A Brexit ‘divorce’ deal is so close to being agreed Theresa May is reportedly poised to fly to Brussels on Friday morning to sign the agreement - though the Democratic Unionist Party could still block the package.
Reports were surfacing late on Thursday that the UK and Ireland could reach agreement within hours on how to run their post-Brexit Irish land border.
This would pave the way for a deal that would remove the last obstacle to opening free trade talks with the EU, and draw a line under talks that collapsed earlier this week.
May, European Commission President Jean-Claude Juncker and European Council Chairman Donald Tusk could meet early on Friday to seal the border deal, the European Commission’s chief spokesman said.
“We are making progress but not yet fully there,” Commission spokesman Margaritis Schinas said. “Talks are continuing throughout the night. Early morning meeting possible.”
A spokesman for PM May said Brexit discussions were ongoing while a senior Irish official that talks were moving swiftly and that a deal was possible in hours.
“It is moving quite quickly at the moment,” the Irish official told a British Irish Chamber of Commerce event in Brussels. “I think we are going to work over the next couple of hours with the UK government to close this off. I say hours because I think we are very close.”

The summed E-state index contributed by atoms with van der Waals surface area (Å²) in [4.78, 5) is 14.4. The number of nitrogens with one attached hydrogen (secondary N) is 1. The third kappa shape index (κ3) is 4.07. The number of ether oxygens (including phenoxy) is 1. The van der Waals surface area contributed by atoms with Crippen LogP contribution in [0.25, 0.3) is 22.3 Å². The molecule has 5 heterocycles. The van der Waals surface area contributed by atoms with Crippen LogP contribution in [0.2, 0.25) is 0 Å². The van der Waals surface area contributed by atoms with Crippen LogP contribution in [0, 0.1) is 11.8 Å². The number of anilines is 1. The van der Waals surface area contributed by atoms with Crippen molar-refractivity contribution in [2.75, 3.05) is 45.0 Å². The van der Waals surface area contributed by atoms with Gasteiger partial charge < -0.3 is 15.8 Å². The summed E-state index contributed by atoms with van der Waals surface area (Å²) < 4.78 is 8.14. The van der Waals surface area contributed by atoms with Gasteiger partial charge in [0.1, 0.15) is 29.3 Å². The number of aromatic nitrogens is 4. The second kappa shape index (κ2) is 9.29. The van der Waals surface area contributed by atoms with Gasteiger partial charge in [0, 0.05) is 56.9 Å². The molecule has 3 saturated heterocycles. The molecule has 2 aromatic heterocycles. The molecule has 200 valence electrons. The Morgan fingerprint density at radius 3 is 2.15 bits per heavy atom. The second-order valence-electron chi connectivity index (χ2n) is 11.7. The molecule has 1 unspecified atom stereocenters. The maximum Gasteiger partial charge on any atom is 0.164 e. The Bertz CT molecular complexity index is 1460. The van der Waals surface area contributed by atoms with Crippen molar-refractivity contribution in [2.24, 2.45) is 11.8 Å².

But the DUP, which stalled the deal earlier in the week, could yet put a spanner in the works.
It insists that Northern Ireland, as part of the UK, must leave the EU in the same way as the rest of the UK - so no ‘special’ deal for Northern Ireland alone.
All sides say they want to avoid a return to a ‘hard’ border between EU member Ireland and the British-ruled province of Northern Ireland, which might upset the peace established after decades of violence.
May get the support of the DUP, which is propping up her minority government.
Moving to talks about trade and a Brexit transition are crucial for the future of May’s premiership, and to keep trade flowing between the world’s biggest trading bloc and its sixth largest national economy after Britain leaves on March 29, 2019.
The EU will only move to trade talks if there is enough progress on three key issues: the money Britain must pay to the EU; rights for EU citizens in Britain and British citizens in the EU; and how to avoid a hard border with Ireland.
As speculation swirled about whether London, Dublin and Brussels were about to clinch a border deal, Tusk’s office said he would brief reporters at 6.50am.
The EU says May has an effective deadline of Sunday night if she wants to seal a deal and hope to have agreement on trade talks in time for the EU summit on December 14.